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White House leaves Trump’s agreeable comment on ‘clean’ dreamer bill out of transcript

House majority leader Kevin McCarthy (right), a California Republican, seemed alarmed by President Trump’s agreement with Senator Dianne Feinstein, a California Democrat, on a DACA bill that protects the dreamers with no other conditions.
House majority leader Kevin McCarthy (right), a California Republican, seemed alarmed by President Trump’s agreement with Senator Dianne Feinstein, a California Democrat, on a DACA bill that protects the dreamers with no other conditions.Jabin Botsford/Washington Post

When President Trump decided to allow reporters to sit in on a major meeting on immigration policy for nearly an hour on Tuesday, he seemed eager to reach a deal in a wide-ranging conversation wide lawmakers from both sides of the aisle.

Perhaps too eager.

In a moment that was not originally included in the White House’s official transcript of the meeting in the Cabinet room, Trump told Senator Dianne Feinstein, a California Democrat, that he “would like to do it” when she asked him if he’d support a “clean” bill on the 700,000 young undocumented immigrants known as ‘‘dreamers.’’ Their work permits are set to expire March 5 because of Trump’s decision to revoke President Obama’s Deferred Action for Childhood Arrivals, or DACA, program.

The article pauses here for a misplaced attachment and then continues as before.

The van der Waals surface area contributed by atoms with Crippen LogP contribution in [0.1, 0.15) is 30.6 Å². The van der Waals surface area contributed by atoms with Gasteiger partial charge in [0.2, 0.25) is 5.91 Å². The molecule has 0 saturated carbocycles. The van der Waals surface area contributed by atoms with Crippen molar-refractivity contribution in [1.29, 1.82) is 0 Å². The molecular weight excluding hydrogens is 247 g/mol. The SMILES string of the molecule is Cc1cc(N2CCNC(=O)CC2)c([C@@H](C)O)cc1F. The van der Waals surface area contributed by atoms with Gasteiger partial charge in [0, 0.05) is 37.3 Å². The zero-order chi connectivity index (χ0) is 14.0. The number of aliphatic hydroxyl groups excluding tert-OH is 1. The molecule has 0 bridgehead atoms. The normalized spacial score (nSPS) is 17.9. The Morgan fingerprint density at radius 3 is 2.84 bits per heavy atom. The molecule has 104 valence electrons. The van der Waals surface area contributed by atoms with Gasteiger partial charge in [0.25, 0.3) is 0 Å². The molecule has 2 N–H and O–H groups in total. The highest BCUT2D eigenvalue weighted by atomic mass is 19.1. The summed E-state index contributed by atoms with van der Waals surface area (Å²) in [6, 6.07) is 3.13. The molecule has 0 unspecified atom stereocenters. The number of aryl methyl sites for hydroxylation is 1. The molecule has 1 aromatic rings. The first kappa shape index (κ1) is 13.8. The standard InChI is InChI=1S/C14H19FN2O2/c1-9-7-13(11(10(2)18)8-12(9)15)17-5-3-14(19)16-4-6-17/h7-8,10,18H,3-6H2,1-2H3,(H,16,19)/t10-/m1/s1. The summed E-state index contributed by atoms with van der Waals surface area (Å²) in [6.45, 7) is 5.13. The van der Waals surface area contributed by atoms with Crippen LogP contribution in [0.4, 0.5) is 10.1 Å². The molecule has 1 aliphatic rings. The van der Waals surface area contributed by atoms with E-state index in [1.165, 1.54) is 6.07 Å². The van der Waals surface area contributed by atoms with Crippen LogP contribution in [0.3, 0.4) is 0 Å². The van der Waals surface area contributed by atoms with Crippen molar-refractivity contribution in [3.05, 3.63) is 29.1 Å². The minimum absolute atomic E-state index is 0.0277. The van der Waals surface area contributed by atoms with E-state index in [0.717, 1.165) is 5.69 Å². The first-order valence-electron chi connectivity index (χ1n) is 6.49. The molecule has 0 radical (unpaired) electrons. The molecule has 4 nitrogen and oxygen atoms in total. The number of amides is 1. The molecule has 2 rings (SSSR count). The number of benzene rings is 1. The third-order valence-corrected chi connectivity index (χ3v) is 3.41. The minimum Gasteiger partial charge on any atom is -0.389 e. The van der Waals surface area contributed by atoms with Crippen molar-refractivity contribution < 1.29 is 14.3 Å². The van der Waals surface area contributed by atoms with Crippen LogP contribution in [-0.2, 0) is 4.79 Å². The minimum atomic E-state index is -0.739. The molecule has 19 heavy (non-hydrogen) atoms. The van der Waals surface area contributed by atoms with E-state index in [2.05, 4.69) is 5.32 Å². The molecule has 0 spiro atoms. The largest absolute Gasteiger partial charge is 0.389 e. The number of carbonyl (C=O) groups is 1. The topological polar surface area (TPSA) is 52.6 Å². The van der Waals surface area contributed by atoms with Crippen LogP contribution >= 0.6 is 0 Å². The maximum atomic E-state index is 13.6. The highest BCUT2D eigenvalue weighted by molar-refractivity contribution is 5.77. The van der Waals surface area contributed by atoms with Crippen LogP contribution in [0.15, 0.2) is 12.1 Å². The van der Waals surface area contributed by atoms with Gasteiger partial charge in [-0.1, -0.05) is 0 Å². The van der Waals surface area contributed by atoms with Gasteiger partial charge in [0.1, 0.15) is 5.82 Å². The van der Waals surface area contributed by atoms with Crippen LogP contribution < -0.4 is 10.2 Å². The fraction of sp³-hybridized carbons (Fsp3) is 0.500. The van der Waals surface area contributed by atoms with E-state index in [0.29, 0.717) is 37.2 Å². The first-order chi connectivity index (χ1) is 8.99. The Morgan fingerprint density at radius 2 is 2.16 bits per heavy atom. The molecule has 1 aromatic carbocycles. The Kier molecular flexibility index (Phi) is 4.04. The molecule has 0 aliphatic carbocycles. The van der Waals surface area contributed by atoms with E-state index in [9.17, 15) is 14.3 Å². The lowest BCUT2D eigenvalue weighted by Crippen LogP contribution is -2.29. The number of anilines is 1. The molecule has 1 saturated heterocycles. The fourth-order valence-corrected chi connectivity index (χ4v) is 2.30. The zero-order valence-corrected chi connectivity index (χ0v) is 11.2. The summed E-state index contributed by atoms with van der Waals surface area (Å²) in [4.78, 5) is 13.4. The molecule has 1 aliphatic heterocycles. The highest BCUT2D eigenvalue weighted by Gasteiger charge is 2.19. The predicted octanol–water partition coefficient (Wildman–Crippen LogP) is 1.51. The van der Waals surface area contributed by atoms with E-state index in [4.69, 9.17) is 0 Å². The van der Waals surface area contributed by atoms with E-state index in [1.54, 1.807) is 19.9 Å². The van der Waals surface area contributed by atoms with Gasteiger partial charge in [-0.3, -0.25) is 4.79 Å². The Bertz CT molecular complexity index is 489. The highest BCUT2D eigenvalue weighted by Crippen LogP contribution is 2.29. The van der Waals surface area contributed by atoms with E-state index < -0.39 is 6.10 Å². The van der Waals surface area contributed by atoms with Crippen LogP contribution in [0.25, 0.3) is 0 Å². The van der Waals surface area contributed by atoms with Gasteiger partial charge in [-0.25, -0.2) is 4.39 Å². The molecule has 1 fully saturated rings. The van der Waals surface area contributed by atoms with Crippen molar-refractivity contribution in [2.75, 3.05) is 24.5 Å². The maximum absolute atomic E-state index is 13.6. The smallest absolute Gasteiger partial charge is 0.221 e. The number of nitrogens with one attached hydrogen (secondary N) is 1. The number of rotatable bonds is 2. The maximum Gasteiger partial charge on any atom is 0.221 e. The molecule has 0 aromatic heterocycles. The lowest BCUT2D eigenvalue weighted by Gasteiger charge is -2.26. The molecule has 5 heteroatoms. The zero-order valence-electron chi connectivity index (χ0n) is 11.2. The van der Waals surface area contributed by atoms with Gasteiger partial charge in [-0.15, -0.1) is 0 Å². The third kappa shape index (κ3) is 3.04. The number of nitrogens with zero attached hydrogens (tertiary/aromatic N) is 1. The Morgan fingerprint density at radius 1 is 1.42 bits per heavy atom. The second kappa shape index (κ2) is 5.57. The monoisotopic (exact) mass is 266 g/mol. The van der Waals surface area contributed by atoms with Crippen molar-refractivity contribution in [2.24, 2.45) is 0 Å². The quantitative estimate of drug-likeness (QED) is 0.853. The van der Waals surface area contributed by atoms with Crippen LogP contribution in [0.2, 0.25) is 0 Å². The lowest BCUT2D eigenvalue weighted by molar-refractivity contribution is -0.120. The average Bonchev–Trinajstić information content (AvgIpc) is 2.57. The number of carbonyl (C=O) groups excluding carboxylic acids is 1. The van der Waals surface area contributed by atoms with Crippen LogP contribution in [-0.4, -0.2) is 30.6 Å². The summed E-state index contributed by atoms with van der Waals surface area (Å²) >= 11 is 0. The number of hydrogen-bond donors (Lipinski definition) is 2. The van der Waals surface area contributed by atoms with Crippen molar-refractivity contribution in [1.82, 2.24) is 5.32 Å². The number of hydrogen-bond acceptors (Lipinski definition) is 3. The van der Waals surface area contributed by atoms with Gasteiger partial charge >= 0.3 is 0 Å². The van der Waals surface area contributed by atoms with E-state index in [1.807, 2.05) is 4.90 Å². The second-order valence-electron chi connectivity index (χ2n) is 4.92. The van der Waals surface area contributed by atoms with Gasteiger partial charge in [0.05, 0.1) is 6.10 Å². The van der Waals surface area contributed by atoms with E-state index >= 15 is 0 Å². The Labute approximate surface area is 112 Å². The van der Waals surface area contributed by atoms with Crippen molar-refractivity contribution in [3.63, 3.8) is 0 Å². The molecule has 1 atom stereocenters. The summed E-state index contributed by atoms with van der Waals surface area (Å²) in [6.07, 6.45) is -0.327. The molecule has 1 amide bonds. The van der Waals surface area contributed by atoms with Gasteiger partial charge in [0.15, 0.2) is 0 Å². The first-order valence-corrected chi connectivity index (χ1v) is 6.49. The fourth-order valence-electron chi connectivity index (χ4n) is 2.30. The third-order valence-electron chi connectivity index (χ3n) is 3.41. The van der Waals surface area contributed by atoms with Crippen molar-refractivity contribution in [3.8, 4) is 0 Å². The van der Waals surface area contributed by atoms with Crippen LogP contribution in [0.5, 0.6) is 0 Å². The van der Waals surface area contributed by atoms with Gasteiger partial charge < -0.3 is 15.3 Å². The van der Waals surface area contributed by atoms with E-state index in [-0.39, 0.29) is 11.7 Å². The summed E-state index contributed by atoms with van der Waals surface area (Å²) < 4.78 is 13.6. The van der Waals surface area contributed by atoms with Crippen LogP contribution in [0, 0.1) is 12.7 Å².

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Feinstein, one of the most liberal members of the chamber, asked if he would support ‘‘a clean DACA bill’’ that protects the dreamers with no other conditions, such as the building of a border wall, the president sounded amenable.

‘‘Yeah, I would like to do it,’’ Trump said.

Trump’s apparent concession so alarmed House majority leader Kevin McCarthy, a California Republican, that he interjected himself, although he was careful only to gently contradict the president.

‘‘Mr. President, you need to be clear, though,’’ McCarthy said, leaning over from his perch to Trump’s left. ‘‘I think what Senator Feinstein is asking here — when we talk about just DACA, we don’t want to be back here two years later. You have to have security.’’

Later, again attempting to nudge the president back on track to a more conservative plan, Senator David Perdue, a Georgia Republican, made a similar pitch for precision. ‘‘We have to be very clear, though,’’ Perdue urged.

McCarthy apparently was not the only one concerned by Trump’s seeming agreement with Feinstein. When the White House released its official transcript Tuesday afternoon, the president’s line — ‘‘Yeah, I would like to do it’’ — was missing.

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On Wednesday morning, the White House e-mailed out a “correction” to the transcript that restored the missing words, though they still did not appear in the transcript posted on the official White House news page.

Trump also offered a clarification later in Tuesday’s meeting — ‘‘We do a Phase 1, which is DACA and security, and we do Phase 2, which is comprehensive immigration’’ — a relieved-looking McCarthy all but leaped from his seat, pointing at Trump like a teacher whose promising student, after several false starts, finally has alighted on the correct answer.